By Brent I. Clark, Benjamin D. Briggs, James L. Curtis, Adam R. Young, Patrick D. Joyce, Ilana R. Morady, and Craig B. Simonsen
Seyfarth Synopsis: The National Retail Federation (NRF) and others brought an action against the California Department of Industrial Relations (DIR), Division of Occupational Safety and Health (Cal/OSHA), and the Occupational Safety & Health Standards Board (Board) claiming that the Agency did not legally establish its recent emergency COVID-19 workplace regulations, while adding undue financial burdens to employers.
The December 16, 2020, complaint for declaratory relief, in National Retail Federation, et al., v. CalOSHA, et al., (Superior Court of California, County of San Francisco), alleges that Cal/OSHA ignored legal procedures in establishing its COVID-19 emergency temporary standards (ETS), and warns of dire financial consequences for businesses in California if they are forced to comply.
The Complaint criticizes the Board for forcing through an Emergency Temporary Standard (“ETS”) that required almost immediate “clarification” through FAQs and guidance, which in part appear to directly contradict the language of the ETS itself. The complaint also challenges the COVID-19 testing requirements and notes that the requirements apply equally to employers with 5 or 5,000 employees at the same workplace, with no adjustment in threshold levels for employers of differing sizes.
In addition, the complaint argues that Cal/OSHA violated employers’ Due Process rights because the ETS “arbitrarily and capriciously requir[es] them to exclude employees from the workplace with potentially ruinous losses of productivity and revenue, while simultaneously requiring these employers to pay the full costs of the labor that they needed, but were denied, all without having engaged in reasoned decision-making.” The Complaint alleges that the ETS was issued in violation of the Administrative Procedures Act and that there is “a total lack of data as to workplace exposures to the coronavirus,” with the Board relying upon “speculative claims” concerning the effectiveness of employer’s existing COVID-19 safety programs. The complaint also takes aim at the provisions of the ETS which regulate wages and employee benefits, areas over which Cal/OSHA has not been granted statutory authority.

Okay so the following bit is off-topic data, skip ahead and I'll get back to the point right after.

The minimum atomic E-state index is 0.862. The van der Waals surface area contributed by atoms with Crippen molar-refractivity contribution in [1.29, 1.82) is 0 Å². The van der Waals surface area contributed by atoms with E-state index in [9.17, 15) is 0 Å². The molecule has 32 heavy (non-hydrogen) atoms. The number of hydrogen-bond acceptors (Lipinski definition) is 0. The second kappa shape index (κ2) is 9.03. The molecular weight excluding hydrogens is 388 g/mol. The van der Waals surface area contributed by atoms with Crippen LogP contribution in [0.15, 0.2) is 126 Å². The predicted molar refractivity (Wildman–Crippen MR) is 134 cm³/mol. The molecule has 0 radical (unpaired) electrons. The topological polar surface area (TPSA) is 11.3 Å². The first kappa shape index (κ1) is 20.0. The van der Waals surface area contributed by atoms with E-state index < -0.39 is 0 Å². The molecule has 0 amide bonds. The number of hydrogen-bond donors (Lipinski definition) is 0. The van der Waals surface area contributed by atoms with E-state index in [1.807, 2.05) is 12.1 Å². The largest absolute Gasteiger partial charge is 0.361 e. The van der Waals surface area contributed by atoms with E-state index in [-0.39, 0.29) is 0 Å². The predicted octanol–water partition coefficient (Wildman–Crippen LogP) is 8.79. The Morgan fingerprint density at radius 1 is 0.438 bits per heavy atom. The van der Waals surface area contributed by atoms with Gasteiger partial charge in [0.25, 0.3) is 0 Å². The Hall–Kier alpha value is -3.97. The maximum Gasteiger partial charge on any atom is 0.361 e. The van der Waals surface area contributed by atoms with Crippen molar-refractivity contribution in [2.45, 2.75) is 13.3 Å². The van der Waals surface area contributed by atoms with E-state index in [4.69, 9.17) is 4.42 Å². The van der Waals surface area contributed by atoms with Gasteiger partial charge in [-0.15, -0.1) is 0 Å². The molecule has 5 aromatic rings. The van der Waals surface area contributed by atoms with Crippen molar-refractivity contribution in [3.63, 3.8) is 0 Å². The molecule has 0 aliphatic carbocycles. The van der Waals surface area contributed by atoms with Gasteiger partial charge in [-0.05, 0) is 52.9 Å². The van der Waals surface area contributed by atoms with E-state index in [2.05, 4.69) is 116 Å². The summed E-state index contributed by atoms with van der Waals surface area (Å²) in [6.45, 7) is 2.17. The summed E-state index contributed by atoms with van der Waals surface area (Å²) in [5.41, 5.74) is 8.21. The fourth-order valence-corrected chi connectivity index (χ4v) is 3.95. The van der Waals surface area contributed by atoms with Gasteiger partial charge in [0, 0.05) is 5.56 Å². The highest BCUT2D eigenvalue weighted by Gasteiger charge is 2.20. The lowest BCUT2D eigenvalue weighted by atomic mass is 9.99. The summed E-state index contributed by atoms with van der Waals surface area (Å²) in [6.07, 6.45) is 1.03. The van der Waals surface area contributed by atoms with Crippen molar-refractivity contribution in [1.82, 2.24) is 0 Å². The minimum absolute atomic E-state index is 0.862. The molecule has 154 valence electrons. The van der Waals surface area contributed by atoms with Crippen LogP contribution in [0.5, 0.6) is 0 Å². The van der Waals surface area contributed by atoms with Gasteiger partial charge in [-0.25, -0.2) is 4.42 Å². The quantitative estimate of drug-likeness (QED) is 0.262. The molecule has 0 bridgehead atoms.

The ETS has been criticized because it fails to address employees who are immune from COVID-19 (recently infected and recovered) and appears to require that they be tested, removed from work, and quarantined even though they are not at risk form the virus. Further, as nationwide vaccination programs are under way the ETS fails to address the use of vaccines or account for employees who are immune from the virus due to vaccination.
The Division has promised additional FAQ’s and guidance, but as of the writing of this blog, has not released them
For more information on this or any related topic, please contact the authors, your Seyfarth attorney, or any member of the Workplace Safety and Health (OSHA/MSHA) Team.